r < Coupon Interest Rate

P0> par value

PREMIUM

=

Bond Premiums and Discounts
  • The bond's price will differ from its par value
slide24

120,00

100

100,00

2%

80,00

78,35

75,13

74,30

67,68

67,29

60,00

56,45

55,68

5%

48,10

40,00

42,41

37,69

10%

31,86

20,00

23,94

14,86

0,00

t 20

t

5

The Duration of A Zerobond Equals it‘s Time to Maturity

slide25

Total Portfolio Value:141,26 €

Value of ReinvestedPayments : 48,84 €

Present Value of FuturePayments : 92,42 €

Interest payments from the bond: 8% / y.Interest rate in the market: 10%

100

+

8

8

8

8

8

8

8

8

8

8

t 10

t 5

t 0

Present Value of future cash flows generated by the bond: 8% / 5y.

Excursus: Calculation of a Portfolio‘s Value

slide28

Modified Duration

In a next step, the Duration can be transformed into the Modified Duration. Technically then the Duration must be divided by the expression (1+r), where r represents the current average market yield.

As a result, MD informs roughly about the changes in portfolio value to be expected when the market yield changes by 1 %. Hereby MD serves as a prognostic tool to check the interest rate sensitivity of each asset or the whole portfolio: An expected interest rate increase of 2.5% will change the Value of an interest bearing portfolio with a Duration of 7.04 relativ to a current market rate of 10% by – 16 %....

slide29

Modified Duration and Convexity

Unfortunately, the MD assumes a linear relation between a bond‘s price and the market yield. As this is not the case, the usage of MD as a tool to forecast value changes must lead to a systematic error, called the „Convexity error“ or the „tracking error“ (see the left figure):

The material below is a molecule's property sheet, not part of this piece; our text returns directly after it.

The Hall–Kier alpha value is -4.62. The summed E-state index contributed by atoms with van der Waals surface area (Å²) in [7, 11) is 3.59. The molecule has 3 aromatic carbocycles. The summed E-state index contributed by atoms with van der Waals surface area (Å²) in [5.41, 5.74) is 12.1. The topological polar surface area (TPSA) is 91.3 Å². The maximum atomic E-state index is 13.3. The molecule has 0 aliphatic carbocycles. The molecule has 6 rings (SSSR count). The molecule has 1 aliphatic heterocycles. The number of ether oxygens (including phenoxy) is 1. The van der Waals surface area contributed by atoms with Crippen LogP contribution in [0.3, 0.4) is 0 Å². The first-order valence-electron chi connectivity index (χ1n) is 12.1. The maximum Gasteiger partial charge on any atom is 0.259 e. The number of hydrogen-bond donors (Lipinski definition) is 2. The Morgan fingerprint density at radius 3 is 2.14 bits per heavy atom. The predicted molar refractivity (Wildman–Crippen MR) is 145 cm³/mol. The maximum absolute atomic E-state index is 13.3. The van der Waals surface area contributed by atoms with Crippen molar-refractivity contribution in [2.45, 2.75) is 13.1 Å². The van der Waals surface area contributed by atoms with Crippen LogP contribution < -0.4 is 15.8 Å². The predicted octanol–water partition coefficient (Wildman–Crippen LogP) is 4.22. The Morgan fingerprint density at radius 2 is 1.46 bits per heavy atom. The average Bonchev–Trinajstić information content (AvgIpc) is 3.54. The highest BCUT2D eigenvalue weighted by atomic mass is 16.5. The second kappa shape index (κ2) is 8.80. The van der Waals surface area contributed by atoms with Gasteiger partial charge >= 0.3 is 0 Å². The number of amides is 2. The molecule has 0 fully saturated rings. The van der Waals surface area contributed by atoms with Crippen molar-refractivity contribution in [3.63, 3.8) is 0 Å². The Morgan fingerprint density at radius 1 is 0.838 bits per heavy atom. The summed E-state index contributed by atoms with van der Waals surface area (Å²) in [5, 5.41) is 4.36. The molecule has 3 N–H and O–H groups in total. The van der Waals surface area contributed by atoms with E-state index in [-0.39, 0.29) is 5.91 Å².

slide30

Locked in Rate: 3,30%

Maturity of F.R.A.

Time to Market

Forward Rates (F.R.A. - Application)

To contract a F.R.A. means to lock in an interest rate concerning a future period. Referring to our term structure, your bank might use an F.R.A. to make sure, that her future costs of financing a 1-year 10 Mio € loan will not exceed 3,30 %.

slide31

Profit

Locked-in Rate: 3,3%

Loss

Forward Rates (F.R.A. - Application)

Scenario 1:Short rate in t1 is at 5%. Financing costs will be 500 T€. Compensations on F.R.A. will be (5%-3,3%)x10 Mio = +170 T€. Total costs at end of year 2: (500-170)=330 T€ (= 3,3%)

Long F.R.A.

Scenario 2:Short rate in t1 is at 2%. Financing costs will be 200 T€. Payments on F.R.A. will be (2%-3,3%)x10 Mio = -130 T€. Total costs at end of year 2: (200 +130)=330 T€ (= 3,3%)

lessons learnt
The Term Structure of Interest Rates Determines Asset Values

To Value Correctly, Spot Rates should be used

Spot and Forward Rates directly result from a given Term Structure of Rates

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The McCauley Duration informs about a point in time, where an asset’s total value is immune against interest rate changes.

Modified Duration and Convexity are used in the context of the McCauley Duration

A Different Approach: F.R.A.bbbbbbbbbö

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Lessons Learnt